Because Venus and Aphrodite sprang from the sea all shellfish are considered to be the foods of love. Bring on the oysters! Saints and Sinners from PEI, beautiful little Mallet oysters from New Brunswick and fat, fleshy Sea Angels harvested on the beaches of B.C.
Jesse Vergen is an oyster expert. He splashed the Saints and Sinners with just a bit of Aceto Niagara’s fabulous ice wine vinegar then maple cured the Mallets before smoking them over King Cole Tea, another real Maritime tradition. The big Sea Angels were broiled just till their shells winked open. And while they were hot and steaming, Jesse topped the buttery flesh with crisp bits of Mario Pingue’s ‘bacon’ and shards of Avonlea raw milk, aged cheddar. Beyond sensuous! More Poetica, please!
I have a theory about maple syrup even though it’s not on the official aphrodisiac radar screen. I submit that it is a very powerful tool in the sensual arsenal. Not only is it one of the most delicious flavours on the planet, it provides a burst of energy along with micronutrients like zinc. And since maple SUGAR is concentrated syrup my advice is to use is with either great caution or wild abandon — as your mood dictates
Up next was Chef Paul Stewart who was indeed using maple sugar. He created a fabulous salad with maple-sautéed Ontario Cortland apples – the big, glorious ones that Eve must have fed Adam. These topped a salad of micro greens and a vinaigrette containing scarlet Carmine Jewel cherries – the finest new sour cherry cultivar this country has seen in a long time, some Aceto Niagara cherry vinegar, a bit of grainy mustard and to balance the acidity, a spoonful of honey locust /linden flower honey from the Grand River Valley. We all know that honey IS the nectar of the gods, delivering immortality…and lots of energy.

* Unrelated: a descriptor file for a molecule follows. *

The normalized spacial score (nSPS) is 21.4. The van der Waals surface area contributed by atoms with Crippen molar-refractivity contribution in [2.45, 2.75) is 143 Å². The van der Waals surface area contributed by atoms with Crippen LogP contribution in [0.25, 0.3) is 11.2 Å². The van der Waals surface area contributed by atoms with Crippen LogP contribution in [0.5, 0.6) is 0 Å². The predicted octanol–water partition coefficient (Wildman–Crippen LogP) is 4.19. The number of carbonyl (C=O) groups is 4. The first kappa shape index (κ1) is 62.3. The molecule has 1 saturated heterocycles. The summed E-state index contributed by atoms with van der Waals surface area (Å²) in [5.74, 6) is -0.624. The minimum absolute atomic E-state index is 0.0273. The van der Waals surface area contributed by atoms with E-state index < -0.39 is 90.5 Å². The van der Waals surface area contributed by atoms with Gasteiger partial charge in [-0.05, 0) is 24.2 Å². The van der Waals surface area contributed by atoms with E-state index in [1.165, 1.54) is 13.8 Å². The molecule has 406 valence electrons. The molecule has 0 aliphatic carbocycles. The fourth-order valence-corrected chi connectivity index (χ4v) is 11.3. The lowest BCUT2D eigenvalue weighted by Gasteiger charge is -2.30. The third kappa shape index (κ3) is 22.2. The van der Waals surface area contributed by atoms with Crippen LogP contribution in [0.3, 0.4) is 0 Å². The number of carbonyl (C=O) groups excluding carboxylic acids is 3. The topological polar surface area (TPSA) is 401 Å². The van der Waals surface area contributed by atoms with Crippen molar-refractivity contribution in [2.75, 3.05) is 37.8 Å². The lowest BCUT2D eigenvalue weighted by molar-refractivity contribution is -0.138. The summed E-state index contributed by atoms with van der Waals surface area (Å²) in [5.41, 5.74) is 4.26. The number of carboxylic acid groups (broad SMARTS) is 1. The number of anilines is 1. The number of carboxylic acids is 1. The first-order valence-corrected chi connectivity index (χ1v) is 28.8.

Canadian gardens and greenhouses overflow with the vegetables and fruits of debauchery but tomatoes really are special. Looking like a human heart it was christened the love apple when early doctors claimed it was a sure fire love potion. All of the allium family…garlic, leeks, onions, are credited with massive erotic powers. Eggs are the penultimate symbol of fertility.
Chef Olson ‘s Eggs Benedict couldn’t have been more perfect. He poached Omega 3 (another Canadian invention) eggs, the penultimate symbol of fertility (also think “caviar”) andbathed them in a creamy emulsion of tomatoes and cold pressed canola oil! Then he made some buttery, egg-y crepes with fragrant Okanagan lavender flowers and sautéed themwith a splash of ice wine. Ahhhhh!!!
But what about chocolate? It is such a powerful aphrodisiac that monks in the 17th century were forbidden to eat it. Heck there’s even a chocolate company named Godiva. It had to be somewhere on the menu even though we don’t grow cocoa beans in Canada. So Chef Stewart opted for a Canadian supplier, Callebaut from Calgary. He melted white and dark chocolate wafers in separate pans over hot water, poured each creamy mass into a buttered pan, swirled it, drew his spatula through it to create a gorgeous marbling and scattered the still soft surface with maple-sweetened dried cranberries from northern Quebec.
After a guided icewine (Inniskillin 2007 Vidal) tasting led by Inniskillin/Vincor’s Debi Pratt, no one wanted to leave the warmth and the camaraderie of the kitchen.